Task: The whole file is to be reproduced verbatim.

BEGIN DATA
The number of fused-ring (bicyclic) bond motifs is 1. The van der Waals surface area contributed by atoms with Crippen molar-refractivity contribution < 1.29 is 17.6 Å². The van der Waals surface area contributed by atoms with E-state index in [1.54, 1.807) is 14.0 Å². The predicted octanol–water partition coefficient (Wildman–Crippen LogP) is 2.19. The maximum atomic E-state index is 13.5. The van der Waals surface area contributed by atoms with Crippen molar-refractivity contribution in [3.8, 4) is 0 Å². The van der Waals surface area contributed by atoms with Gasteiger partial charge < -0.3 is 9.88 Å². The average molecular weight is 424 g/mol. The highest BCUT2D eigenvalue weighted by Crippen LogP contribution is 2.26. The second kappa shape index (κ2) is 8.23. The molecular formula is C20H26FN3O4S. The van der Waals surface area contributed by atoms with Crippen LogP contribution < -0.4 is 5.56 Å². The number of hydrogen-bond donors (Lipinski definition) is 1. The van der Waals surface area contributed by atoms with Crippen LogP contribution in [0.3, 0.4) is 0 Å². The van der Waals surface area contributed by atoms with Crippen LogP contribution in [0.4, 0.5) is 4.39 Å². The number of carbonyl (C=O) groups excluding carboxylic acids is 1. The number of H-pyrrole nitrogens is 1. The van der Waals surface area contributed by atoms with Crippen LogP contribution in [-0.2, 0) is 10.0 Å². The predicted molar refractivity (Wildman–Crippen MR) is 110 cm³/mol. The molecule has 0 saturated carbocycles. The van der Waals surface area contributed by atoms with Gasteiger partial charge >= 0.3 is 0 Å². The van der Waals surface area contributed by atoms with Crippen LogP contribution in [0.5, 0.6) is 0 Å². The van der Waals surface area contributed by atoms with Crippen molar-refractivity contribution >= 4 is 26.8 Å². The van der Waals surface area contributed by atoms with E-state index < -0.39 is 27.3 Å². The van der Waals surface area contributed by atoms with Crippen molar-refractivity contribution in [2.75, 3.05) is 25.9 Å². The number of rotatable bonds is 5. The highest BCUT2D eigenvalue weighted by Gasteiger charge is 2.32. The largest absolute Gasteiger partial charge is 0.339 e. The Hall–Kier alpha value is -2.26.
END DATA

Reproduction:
The number of fused-ring (bicyclic) bond motifs is 1. The van der Waals surface area contributed by atoms with Crippen molar-refractivity contribution < 1.29 is 17.6 Å². The van der Waals surface area contributed by atoms with E-state index in [1.54, 1.807) is 14.0 Å². The predicted octanol–water partition coefficient (Wildman–Crippen LogP) is 2.19. The maximum atomic E-state index is 13.5. The van der Waals surface area contributed by atoms with Crippen molar-refractivity contribution in [3.8, 4) is 0 Å². The van der Waals surface area contributed by atoms with Gasteiger partial charge < -0.3 is 9.88 Å². The average molecular weight is 424 g/mol. The highest BCUT2D eigenvalue weighted by Crippen LogP contribution is 2.26. The second kappa shape index (κ2) is 8.23. The molecular formula is C20H26FN3O4S. The van der Waals surface area contributed by atoms with Crippen LogP contribution < -0.4 is 5.56 Å². The number of hydrogen-bond donors (Lipinski definition) is 1. The van der Waals surface area contributed by atoms with Crippen LogP contribution in [0.3, 0.4) is 0 Å². The van der Waals surface area contributed by atoms with Crippen LogP contribution in [0.4, 0.5) is 4.39 Å². The number of carbonyl (C=O) groups excluding carboxylic acids is 1. The number of H-pyrrole nitrogens is 1. The van der Waals surface area contributed by atoms with Crippen LogP contribution in [-0.2, 0) is 10.0 Å². The predicted molar refractivity (Wildman–Crippen MR) is 110 cm³/mol. The molecule has 0 saturated carbocycles. The van der Waals surface area contributed by atoms with Gasteiger partial charge >= 0.3 is 0 Å². The van der Waals surface area contributed by atoms with Crippen LogP contribution in [0.5, 0.6) is 0 Å². The van der Waals surface area contributed by atoms with Crippen molar-refractivity contribution >= 4 is 26.8 Å². The van der Waals surface area contributed by atoms with E-state index < -0.39 is 27.3 Å². The van der Waals surface area contributed by atoms with Crippen molar-refractivity contribution in [2.75, 3.05) is 25.9 Å². The number of rotatable bonds is 5. The highest BCUT2D eigenvalue weighted by Gasteiger charge is 2.32. The largest absolute Gasteiger partial charge is 0.339 e. The Hall–Kier alpha value is -2.26.